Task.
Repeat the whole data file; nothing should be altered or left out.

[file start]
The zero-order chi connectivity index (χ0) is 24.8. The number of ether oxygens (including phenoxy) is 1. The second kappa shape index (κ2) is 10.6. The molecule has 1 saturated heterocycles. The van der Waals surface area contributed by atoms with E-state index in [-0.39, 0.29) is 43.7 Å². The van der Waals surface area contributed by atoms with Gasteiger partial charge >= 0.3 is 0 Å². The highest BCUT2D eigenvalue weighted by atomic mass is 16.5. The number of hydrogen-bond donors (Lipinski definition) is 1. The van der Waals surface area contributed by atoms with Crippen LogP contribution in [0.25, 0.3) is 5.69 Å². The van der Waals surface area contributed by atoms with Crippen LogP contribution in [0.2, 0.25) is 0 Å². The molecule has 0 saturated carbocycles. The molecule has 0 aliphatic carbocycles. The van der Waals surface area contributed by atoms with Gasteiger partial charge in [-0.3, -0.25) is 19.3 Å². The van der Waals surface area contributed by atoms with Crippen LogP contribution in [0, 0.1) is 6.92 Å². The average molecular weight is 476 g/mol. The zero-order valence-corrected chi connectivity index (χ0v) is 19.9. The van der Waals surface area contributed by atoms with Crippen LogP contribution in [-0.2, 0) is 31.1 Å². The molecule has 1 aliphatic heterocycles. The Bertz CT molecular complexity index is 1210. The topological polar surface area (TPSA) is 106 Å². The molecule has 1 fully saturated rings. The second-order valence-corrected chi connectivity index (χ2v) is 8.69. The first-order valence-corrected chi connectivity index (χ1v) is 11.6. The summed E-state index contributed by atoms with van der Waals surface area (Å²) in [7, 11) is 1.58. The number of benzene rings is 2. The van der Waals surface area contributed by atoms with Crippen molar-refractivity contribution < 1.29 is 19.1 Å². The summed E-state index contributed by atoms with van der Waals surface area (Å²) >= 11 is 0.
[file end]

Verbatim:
The zero-order chi connectivity index (χ0) is 24.8. The number of ether oxygens (including phenoxy) is 1. The second kappa shape index (κ2) is 10.6. The molecule has 1 saturated heterocycles. The van der Waals surface area contributed by atoms with E-state index in [-0.39, 0.29) is 43.7 Å². The van der Waals surface area contributed by atoms with Gasteiger partial charge >= 0.3 is 0 Å². The highest BCUT2D eigenvalue weighted by atomic mass is 16.5. The number of hydrogen-bond donors (Lipinski definition) is 1. The van der Waals surface area contributed by atoms with Crippen LogP contribution in [0.25, 0.3) is 5.69 Å². The van der Waals surface area contributed by atoms with Crippen LogP contribution in [0.2, 0.25) is 0 Å². The molecule has 0 saturated carbocycles. The molecule has 0 aliphatic carbocycles. The van der Waals surface area contributed by atoms with Gasteiger partial charge in [-0.3, -0.25) is 19.3 Å². The van der Waals surface area contributed by atoms with Crippen LogP contribution in [0, 0.1) is 6.92 Å². The average molecular weight is 476 g/mol. The zero-order valence-corrected chi connectivity index (χ0v) is 19.9. The van der Waals surface area contributed by atoms with Crippen LogP contribution in [-0.2, 0) is 31.1 Å². The molecule has 1 aliphatic heterocycles. The Bertz CT molecular complexity index is 1210. The topological polar surface area (TPSA) is 106 Å². The molecule has 1 fully saturated rings. The second-order valence-corrected chi connectivity index (χ2v) is 8.69. The first-order valence-corrected chi connectivity index (χ1v) is 11.6. The summed E-state index contributed by atoms with van der Waals surface area (Å²) in [7, 11) is 1.58. The number of benzene rings is 2. The van der Waals surface area contributed by atoms with Crippen molar-refractivity contribution < 1.29 is 19.1 Å². The summed E-state index contributed by atoms with van der Waals surface area (Å²) >= 11 is 0.